Four years after purchasing a flight school in upstate New York, Jeff Vandeyacht says the business is doing well and making money—but he freely admits that he’s in an enviable position. Vandeyacht, owner of True Course Flight School at Oswego County Airport in Fulton, New York, is the chief operating officer of a trade show exhibits company. He can put all profits from True Course Flight School back into the flight school. And he has.
“That’s why I was able to repaint and refinish and put in new glass and a new interior in the Cessna 150 and a new interior in the 172,” he says. “I’m able to do that because I can keep the money that we make in the business.”
“I really can’t complain,” Vandeyacht says. “Given our area and how economically challenged it is, I’m pretty happy with how we’re doing.” He credits Facebook and radio advertisements with bringing in leads. Those strategies and other marketing ideas that have worked for Vandeyacht will be discussed in an upcoming issue of Flight School Business.
True Course has two flight instructors who are independent contractors. Vandeyacht trained one from the instrument rating through the CFI—“built him in my lab, so to speak.” The second CFI is retired Air Force and has been flight instructing since the 1970s. Vandeyacht also hires local teenagers to clean airplanes and pays them an hourly rate on an account that they can put toward flight instruction. “That has its pluses and minuses,” he admits. “Mostly because none of them are very good at it. Sometimes it’s more than a charity than anything else, but I’m real open to that. I love it when kids come to us to learn how to fly.” These students have to be at least 16 years old; Vandeyacht says True Course doesn’t teach students younger than 14 years old.
The training fleet consists of the aforementioned 152 and 172, plus a Cessna 140 for tailwheel endorsements. There’s not much demand for tailwheel training, Vandeyacht says, but he gets free use of the airplane in exchange for hangar space. “It really doesn’t cost me anything,” he says. “I’ll do the occasional tailwheel endorsement myself, and [the owner] will do them for me and he doesn’t even charge me.”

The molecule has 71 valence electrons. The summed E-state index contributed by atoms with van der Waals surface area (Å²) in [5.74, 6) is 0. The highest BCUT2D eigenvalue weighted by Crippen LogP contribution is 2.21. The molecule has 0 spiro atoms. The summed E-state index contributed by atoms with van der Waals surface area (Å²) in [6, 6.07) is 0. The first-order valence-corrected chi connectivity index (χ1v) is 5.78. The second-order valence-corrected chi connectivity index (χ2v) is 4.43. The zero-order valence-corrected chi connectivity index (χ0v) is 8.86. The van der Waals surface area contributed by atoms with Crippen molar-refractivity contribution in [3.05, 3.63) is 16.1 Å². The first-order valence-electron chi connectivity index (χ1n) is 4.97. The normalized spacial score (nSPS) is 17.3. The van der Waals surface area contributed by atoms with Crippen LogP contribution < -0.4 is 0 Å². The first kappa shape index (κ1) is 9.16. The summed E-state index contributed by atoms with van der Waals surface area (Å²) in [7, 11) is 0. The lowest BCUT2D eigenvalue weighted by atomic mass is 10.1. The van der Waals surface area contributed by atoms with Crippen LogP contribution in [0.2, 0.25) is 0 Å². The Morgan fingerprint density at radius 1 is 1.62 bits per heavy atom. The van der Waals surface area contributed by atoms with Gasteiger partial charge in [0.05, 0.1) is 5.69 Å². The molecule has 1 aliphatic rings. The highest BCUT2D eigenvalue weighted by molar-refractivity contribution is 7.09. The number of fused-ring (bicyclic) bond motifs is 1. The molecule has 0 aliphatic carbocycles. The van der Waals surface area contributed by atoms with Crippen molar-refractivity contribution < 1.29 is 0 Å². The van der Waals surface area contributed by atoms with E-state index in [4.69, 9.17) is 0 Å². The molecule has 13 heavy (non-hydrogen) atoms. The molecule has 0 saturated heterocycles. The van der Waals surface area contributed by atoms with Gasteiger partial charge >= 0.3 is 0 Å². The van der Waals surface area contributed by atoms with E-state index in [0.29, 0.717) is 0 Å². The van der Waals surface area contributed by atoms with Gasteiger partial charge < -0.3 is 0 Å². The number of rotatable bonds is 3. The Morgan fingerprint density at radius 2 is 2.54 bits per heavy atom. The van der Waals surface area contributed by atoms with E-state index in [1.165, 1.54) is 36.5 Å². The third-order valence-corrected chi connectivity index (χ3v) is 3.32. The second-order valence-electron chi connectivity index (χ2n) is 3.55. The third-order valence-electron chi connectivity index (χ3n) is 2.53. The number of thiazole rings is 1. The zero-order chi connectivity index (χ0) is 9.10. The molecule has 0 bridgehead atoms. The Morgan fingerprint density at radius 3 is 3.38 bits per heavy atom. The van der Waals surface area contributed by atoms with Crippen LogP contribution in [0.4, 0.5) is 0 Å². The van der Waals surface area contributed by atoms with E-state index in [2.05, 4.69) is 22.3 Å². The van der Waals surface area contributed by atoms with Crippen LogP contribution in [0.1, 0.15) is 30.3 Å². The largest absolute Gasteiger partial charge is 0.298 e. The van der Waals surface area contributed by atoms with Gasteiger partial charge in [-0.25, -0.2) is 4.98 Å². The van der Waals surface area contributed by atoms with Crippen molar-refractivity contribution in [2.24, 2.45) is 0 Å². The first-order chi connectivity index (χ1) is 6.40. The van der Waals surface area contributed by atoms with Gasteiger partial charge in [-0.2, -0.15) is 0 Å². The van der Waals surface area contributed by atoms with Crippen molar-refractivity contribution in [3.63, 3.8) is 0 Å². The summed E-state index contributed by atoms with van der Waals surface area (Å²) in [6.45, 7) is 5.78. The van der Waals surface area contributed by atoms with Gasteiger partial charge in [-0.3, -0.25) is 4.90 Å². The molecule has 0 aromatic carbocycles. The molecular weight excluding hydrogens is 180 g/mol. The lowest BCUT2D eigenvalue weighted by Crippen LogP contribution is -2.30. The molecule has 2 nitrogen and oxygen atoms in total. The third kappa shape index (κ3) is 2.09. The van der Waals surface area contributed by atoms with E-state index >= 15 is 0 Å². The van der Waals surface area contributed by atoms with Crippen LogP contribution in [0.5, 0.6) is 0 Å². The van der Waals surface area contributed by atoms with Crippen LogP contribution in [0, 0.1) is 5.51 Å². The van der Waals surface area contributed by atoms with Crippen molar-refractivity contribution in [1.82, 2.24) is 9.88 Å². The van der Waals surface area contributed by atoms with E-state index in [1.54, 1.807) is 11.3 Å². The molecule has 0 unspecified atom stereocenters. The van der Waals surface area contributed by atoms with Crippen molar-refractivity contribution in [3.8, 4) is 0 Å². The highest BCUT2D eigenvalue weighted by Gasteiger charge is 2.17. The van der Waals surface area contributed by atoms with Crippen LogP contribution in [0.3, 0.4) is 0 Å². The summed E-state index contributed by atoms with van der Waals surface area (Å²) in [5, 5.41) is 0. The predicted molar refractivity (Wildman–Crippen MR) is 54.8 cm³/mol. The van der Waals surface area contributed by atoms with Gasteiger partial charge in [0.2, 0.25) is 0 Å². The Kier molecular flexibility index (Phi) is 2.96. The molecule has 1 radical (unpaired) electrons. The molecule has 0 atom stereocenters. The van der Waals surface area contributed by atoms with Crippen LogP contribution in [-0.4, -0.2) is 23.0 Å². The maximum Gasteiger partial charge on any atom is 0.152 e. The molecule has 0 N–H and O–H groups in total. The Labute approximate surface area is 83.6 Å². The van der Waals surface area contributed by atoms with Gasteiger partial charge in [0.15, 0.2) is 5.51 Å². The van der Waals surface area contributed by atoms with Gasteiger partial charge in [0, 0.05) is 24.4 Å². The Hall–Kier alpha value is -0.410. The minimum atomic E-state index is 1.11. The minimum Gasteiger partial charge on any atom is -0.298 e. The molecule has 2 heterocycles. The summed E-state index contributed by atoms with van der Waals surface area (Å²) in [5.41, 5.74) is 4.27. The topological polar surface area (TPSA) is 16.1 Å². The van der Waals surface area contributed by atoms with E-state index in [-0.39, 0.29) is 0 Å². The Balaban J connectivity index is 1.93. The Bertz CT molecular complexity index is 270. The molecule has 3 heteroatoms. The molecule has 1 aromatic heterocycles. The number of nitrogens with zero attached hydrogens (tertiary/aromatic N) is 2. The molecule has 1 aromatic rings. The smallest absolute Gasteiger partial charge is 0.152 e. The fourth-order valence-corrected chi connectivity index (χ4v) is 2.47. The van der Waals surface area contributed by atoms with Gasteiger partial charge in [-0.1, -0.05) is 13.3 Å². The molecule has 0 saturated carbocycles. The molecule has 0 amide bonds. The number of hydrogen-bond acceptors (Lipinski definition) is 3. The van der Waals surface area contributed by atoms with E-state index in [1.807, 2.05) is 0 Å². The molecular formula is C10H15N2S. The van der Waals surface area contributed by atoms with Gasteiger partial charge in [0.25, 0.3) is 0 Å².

True Course Flight School’s fleet is down by one aircraft—a Socata Trinidad that sustained a nosegear collapse on landing. It was on leaseback and was not insured. Vandeyacht would like to get a Piper Arrow or a Mooney for high-performance/complex endorsements and commercial training, and he’s interested in a leaseback or a partnership. “The Trinidad was the only complex aircraft within about 75 miles,” he says. “I only did maybe 100 or 120 hours a year of complex training. If I was doing 200 or 300 hours a year, I would buy one in a heartbeat.”
Given upstate New York’s cold winters, Vandeyacht bought a Redbird TD2 simulator, thinking clients would use it to stay current. “I would’ve bet anything that I would have had guys in there once a week just to stay current, but it’s been a total bust,” he says. He charges $40 an hour, but notes, “Everybody has their own flight simulator on their computer at home. Unless you need it to be loggable legally, why spend $40 an hour? But, I just thought for sure there would be more interest in it. I don’t think there’s been 20 hours put on it in the year and a half we’ve had it.” With winter fast approaching, however, Vandeyacht plans to put out a reminder to his clientele that the simulator is a good way to remain proficient when the snow is piling up.